2022 Mr. and Mrs. Raymond J. Horowitz Book Prize, Bard Graduate Center
A landmark study of ancient Peruvian Moche mural art.
Moche murals of northern Peru represent one of the great, yet still largely unknown, artistic traditions of the ancient Americas. Created in an era without written scripts, these murals are key to understandings of Moche history, society, and culture. In this first comprehensive study on the subject, Lisa Trever develops an interdisciplinary methodology of “archaeo art history” to examine how ancient histories of art can be written without texts, boldly inverting the typical relationship of art to archaeology.
Trever argues that early coastal artistic traditions cannot be reduced uncritically to interpretations based in much later Inca histories of the Andean highlands. Instead, the author seeks the origins of Moche mural art, and its emphasis on figuration, in the deep past of the Pacific coast of South America. Image Encounters shows how formal transformations in Moche mural art, before and after the seventh century, were part of broader changes to the work that images were made to perform at Huacas de Moche, El Brujo, Pañamarca, and elsewhere in an increasingly complex social and political world. In doing so, this book reveals alternative evidentiary foundations for histories of art and visual experience.
Lisa Trever is the Lisa and Bernard Selz Associate Professor in Pre-Columbian Art and Archaeology at Columbia University. She is the author of The Archaeology of Mural Painting at Pañamarca, Peru and coeditor of El arte antes de la historia: Para una historia del arte andino antiguo.
Moche murals are among the most spectacular monumental works known from the ancient Americas, yet until now they have been woefully understudied. Based on a thorough and thoughtful examination of the corpus, including newly revealed mural paintings and reliefs, Trever’s study integrates a variety of approaches to reveal new understandings of this aspect of ancient Andean art and culture. Bridging art history and archaeology, this volume is essential reading for both disciplines, as well as allied fields of architectural history and the history of religion.
Image Encounters is a joy to read. It heralds a new era in our understanding of ancient South America in several ways: through the innovative use of multimodal methods; through a novel contextual analysis that situates the Moche broadly and deeply in time and space; and through a firm and authoritative rejection of reading the Indigenous past through a colonial lens. This book promises to be a discipline-changing work for not only South Americanists but also scholars of Mesoamerica and Native North America.
Image Encounters gives birth to what the author calls archaeo art history, a well-balanced perspective in which she approaches the best practices of two fields of study. Using a splendid and straightforward narrative, the book explores the foundations and trajectories of mural art in ancient Andean monumental architecture. Writing with the soul of an artist and the heart of an archaeologist, Trever chronicles the transition to the mural paintings that covered Pañamarca and other contemporaneous monuments.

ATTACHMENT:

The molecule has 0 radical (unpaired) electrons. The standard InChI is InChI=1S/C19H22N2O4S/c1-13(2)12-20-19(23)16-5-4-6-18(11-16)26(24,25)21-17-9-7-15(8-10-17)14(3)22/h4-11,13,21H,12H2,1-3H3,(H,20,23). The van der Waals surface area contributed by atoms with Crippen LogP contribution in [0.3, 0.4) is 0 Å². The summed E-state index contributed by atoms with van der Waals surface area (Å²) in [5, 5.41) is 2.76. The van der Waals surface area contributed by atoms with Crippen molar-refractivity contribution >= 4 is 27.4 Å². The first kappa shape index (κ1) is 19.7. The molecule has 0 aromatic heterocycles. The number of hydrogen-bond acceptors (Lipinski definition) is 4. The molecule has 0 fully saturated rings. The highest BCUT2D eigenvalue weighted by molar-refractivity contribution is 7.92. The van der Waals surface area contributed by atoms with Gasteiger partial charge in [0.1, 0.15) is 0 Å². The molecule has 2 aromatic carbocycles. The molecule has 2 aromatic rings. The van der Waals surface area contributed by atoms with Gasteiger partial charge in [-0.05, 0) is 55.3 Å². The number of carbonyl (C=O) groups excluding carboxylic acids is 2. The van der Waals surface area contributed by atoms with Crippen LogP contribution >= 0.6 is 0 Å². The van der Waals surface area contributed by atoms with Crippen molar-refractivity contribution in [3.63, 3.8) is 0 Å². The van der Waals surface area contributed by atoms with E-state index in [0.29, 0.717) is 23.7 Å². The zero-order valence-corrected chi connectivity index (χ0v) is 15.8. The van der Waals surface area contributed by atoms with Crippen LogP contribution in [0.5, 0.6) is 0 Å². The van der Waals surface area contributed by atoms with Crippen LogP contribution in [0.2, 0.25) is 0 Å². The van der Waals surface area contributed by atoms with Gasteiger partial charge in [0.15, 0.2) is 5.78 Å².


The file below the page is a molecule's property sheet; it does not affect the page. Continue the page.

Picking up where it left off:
Image Encounters is a magisterial account of mural art on the coast of Peru. Trever makes a compelling case that a capacious understanding of mural art—encompassing painting, modeled clay, petroglyphs, and graffiti—best allows us to understand a millennia-long coastal tradition in many ways distinct from the more familiar highland Andean tradition that has often shaped our understanding of coastal art.
[Image Encounters] offers a vibrant and compelling study of Andean mural painting, especially for the Moche (or Mochica) culture. It revels in the complexity that the subject demands...as a highly original study of the medium in Moche culture, not to mention its innovative theoretical apparatus to consider the logic, understandings, and experience of Andean mural painting more broadly, Trever’s volume is absolutely essential and there is much to recommend...Image Encounters affords a breath-taking tour of this least studied of Andean monumental arts, and extends guidance to consider Moche imagery, image-making, and society anew. Demanding, eclectic, and thoughtful throughout.
~21: Inquiries into Art, History, and the Visual
Image Encounters is an exceedingly thoughtful and carefully crafted book . . . It will not only serve as the deﬁning study of Moche murals for years to come but also substantially reframe scholarly understandings of the origins of wall art—and perhaps even art generally—in the ancient Andes.
~Latin American and Latinx Visual Art
Trever emphasizes that which survives: what Moche artisans created and the visual and somatic effects of their sculpture, painting, and architecture. These convictions set Trever’s work apart from a signiﬁcant swath of scholarship on the Moche; they also introduce an experimental air to her book, for art historians too rarely write about ancient cultures by so fully cordoning off alphabetic writing that dates from the colonial (and even modern) period. Image Encounters reshapes prevailing understandings of Moche culture on many registers.
~Early American Literature
Preface Introduction: Image Encounters Chapter 1. Mural Origins and Coastal Corporealities Chapter 2. Ancestral Divinities, Norcosteño Design, and the Aesthetics of Replication in Moche Mural Art (200–650 CE) Chapter 3. Siting Narratives: Moche Mural Painting and the Condensation of a Medium (650–850 CE) Chapter 4. Archaeo-Iconology: An Archaeology of Image Experience and Response Conclusions. On the Huaca Notes Bibliography Index
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